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Regional Fugitive Slave Advertisements

 

August 20, 1800: Advertisement for runaway William McDonald, who escaped from General Ridgely in Baltimore last April.

August 1800 Baltimore advertisement for escaped slave William McDonald.

Fifty Dollars Reward.

RAN-AWAY from Gen. Ridgely of Baltimore, on the 20th inst. a light coloured negro man, who calls himself WILLIAM McDonald; He is about 24 years of age, about 5 feet 8 inches high, neat in his dress, and has a good suit of hair. Had on, when he want away, a good beaver hat, a short light green coate, edged with yellow, and yellow gilt buttons -- a light buff cassimer, double breasted waistcoate, a pair of dark olive coloured thicksett pantaloons -- a white linen shirt, white ribbed cotton stockings, and a good pair of shoes with strings.

He took with him a dark blue coat, a pair of olive cashmer pantaloons, and a light corduroy pair of breeches; also a gold or pinchbeck watch, with a steel chain. He is fond of spiritous liquors, is insolent, has a stupid look, and chews tobacco.--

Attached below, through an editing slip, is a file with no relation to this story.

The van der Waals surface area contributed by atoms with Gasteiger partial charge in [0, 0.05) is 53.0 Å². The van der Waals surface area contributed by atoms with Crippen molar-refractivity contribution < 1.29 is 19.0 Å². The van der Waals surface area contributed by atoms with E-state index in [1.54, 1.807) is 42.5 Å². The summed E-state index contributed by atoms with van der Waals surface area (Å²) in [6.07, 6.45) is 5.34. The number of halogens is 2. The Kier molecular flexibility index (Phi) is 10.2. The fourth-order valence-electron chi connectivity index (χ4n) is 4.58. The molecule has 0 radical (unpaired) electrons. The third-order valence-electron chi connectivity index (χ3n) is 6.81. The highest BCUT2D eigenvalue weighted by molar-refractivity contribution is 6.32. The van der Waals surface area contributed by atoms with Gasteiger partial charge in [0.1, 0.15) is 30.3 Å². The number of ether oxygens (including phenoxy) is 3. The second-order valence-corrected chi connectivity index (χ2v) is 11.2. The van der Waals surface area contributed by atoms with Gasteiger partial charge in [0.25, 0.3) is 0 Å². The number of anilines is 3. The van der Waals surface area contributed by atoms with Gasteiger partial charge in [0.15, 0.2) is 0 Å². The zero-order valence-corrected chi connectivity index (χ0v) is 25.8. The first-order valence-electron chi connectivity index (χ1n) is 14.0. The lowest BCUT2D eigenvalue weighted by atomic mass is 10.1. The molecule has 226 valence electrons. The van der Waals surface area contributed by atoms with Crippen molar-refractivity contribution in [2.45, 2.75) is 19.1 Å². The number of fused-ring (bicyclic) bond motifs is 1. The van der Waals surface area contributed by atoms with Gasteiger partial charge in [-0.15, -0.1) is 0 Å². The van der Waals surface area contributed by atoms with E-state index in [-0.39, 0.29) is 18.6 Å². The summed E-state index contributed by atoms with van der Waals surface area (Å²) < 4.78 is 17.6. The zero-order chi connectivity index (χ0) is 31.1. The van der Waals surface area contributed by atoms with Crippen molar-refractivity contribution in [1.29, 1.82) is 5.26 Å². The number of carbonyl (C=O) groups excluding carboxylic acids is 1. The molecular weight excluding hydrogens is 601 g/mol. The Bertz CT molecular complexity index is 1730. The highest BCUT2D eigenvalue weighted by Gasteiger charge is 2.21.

He was bred in Charles county, Maryland, and purchased of col. John Thomas by gen. Ridgeley. Whoever apprehends said negro, and secures him ni any jail so that the owner may get him again, shall receive the above reward, with reasonable charges if brought home, or delivered to Joshua B. Bond, Philadelphia.
may 1

Notes: "Gen. Ridgeley" is Charles Carnan Ridgely (1760-1829), nephew of Captain Charles Ridgely. Upon the death of his uncle in 1790, Charles Carnan inherited the massive Hampton estate north of Baltimore, eventually expanding it to 25,000 acres and hundreds of enslaved persons. He was known as General Ridgely from his appointment as brigadier general in the Maryland State Militia in 1796. Charles Carnan Ridgely was electd governor of Maryland 1815-1818. Upon his death in 1829 and per his will, more than 300 enslaved persons from his estate were gradually emancipated.

"Col John Thomas" is likely Colonel John Thomas (1730-1798) of Charles County, Maryland. He represented Charles County in the Lower House of the Maryland Legislature from 1793-1797.

Sources: Gazette of the United States (Philadelphia), 20 August 1800, page 4; National Park Service, "Charles Carnan Ridgely," https://www.nps.gov/hamp/learn/historyculture/charles-carnan-ridgely.htm;


Covering the history of African Americans in central Pennsylvania from the colonial era through the Civil War.

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